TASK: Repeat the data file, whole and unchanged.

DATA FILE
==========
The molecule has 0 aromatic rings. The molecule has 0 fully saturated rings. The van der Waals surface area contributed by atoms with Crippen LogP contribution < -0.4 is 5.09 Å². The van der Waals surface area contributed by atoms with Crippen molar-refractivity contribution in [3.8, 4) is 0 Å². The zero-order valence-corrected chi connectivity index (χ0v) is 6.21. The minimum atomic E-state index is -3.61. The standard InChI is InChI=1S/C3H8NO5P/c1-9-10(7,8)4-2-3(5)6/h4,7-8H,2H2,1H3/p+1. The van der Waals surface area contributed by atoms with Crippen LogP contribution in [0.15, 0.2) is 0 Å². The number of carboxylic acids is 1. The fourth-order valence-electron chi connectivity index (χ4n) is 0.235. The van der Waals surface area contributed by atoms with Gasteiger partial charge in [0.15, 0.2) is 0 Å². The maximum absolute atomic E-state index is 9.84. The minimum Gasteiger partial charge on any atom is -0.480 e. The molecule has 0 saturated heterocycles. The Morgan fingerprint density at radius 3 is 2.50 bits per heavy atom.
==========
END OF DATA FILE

The molecule has 0 aromatic rings. The molecule has 0 fully saturated rings. The van der Waals surface area contributed by atoms with Crippen LogP contribution < -0.4 is 5.09 Å². The van der Waals surface area contributed by atoms with Crippen molar-refractivity contribution in [3.8, 4) is 0 Å². The zero-order valence-corrected chi connectivity index (χ0v) is 6.21. The minimum atomic E-state index is -3.61. The standard InChI is InChI=1S/C3H8NO5P/c1-9-10(7,8)4-2-3(5)6/h4,7-8H,2H2,1H3/p+1. The van der Waals surface area contributed by atoms with Crippen LogP contribution in [0.15, 0.2) is 0 Å². The number of carboxylic acids is 1. The fourth-order valence-electron chi connectivity index (χ4n) is 0.235. The van der Waals surface area contributed by atoms with Gasteiger partial charge in [0.15, 0.2) is 0 Å². The maximum absolute atomic E-state index is 9.84. The minimum Gasteiger partial charge on any atom is -0.480 e. The molecule has 0 saturated heterocycles. The Morgan fingerprint density at radius 3 is 2.50 bits per heavy atom.